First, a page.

When you are thinking about filing a Petition seeking an Order Of Protection in Family Court, there are a number of factors that must be considered. To begin with, you can only file for an Order Of Protection in Family Court if you are related to the Respondent in some way or have a child in common.
For instance, when you file a Petition seeking an Order Of Protection you must place a check in a box in response to the following question “The Respondent and I are related as follows:”
1. We are married;
2. We have a child in common;
3. We are related by blood or marriage;
4. We are in an intimate relationship (not casual, social or business acquaintances);
5. We were in an intimate relationship (not casual, social or business acquaintances);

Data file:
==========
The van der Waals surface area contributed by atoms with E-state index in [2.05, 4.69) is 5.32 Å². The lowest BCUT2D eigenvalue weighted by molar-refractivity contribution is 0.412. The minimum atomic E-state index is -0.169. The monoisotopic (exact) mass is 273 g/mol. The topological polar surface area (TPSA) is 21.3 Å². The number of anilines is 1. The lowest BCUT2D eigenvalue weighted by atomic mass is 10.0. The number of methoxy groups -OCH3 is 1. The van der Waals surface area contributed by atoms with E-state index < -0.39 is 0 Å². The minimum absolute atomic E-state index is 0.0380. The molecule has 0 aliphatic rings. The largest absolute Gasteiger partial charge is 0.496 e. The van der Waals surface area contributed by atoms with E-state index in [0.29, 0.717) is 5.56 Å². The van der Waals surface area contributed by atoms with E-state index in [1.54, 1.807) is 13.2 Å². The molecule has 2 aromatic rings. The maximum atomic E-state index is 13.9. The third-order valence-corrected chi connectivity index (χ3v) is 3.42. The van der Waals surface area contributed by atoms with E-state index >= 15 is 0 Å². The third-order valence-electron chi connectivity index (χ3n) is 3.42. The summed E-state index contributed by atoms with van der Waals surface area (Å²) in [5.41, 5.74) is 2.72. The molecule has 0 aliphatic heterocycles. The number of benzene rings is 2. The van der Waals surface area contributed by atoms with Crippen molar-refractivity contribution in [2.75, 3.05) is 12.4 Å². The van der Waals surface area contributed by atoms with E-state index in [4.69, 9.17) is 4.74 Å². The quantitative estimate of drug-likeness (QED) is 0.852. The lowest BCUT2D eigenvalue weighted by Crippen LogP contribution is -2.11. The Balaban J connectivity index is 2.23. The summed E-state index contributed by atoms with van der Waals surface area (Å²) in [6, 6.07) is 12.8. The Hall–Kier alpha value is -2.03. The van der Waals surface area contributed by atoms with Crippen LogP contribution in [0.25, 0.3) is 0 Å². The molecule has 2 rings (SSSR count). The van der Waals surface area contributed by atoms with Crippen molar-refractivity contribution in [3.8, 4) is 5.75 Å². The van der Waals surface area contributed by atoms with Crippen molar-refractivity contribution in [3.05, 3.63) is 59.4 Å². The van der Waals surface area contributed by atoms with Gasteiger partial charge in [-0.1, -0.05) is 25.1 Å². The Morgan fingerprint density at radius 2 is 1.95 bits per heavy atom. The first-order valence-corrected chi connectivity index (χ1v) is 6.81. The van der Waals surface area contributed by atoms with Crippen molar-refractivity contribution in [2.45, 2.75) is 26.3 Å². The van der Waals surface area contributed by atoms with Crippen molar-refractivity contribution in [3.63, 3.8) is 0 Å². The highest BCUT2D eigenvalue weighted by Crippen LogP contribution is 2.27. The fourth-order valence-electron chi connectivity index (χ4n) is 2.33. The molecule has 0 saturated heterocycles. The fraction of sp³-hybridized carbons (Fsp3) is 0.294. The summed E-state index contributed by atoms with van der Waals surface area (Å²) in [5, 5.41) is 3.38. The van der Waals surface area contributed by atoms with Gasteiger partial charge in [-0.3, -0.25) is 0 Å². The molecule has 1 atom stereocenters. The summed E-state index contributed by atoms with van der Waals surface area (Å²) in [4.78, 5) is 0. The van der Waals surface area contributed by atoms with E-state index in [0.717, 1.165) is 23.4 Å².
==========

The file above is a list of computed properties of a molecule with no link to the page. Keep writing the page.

6. We were married; or
7. We are parent and child.

If you cannot check off one of those boxes, you cannot file a Petition seeking an Order Of Protection in Family Court. This does not mean that you cannot get an Order Of Protection against that individual in Criminal Court but that is for another blog.
In addition to the above, you can only file a Petition for an Order Of Protection if the Respondent, the person against whom you are seeking to obtain an Order Of Protection, has committed an Article 8 Violation against you or your child or children. By Article 8 I am referring to the pertinent part of the Family Court Act.
Accordingly, when you file a Petition, you must check off a box or boxes in response to the following question: “Respondent committed the following offense (s) against me and/or my children, which constitute(s):”
1. Disorderly conduct;
2. Harassment in the First or Second Degree;
3. Aggravated harassment in the Second Degree;
4. Assault in the Second or Third Degree;
5. Criminal mischief;
6. Sexual abuse in the Second or Third Degree;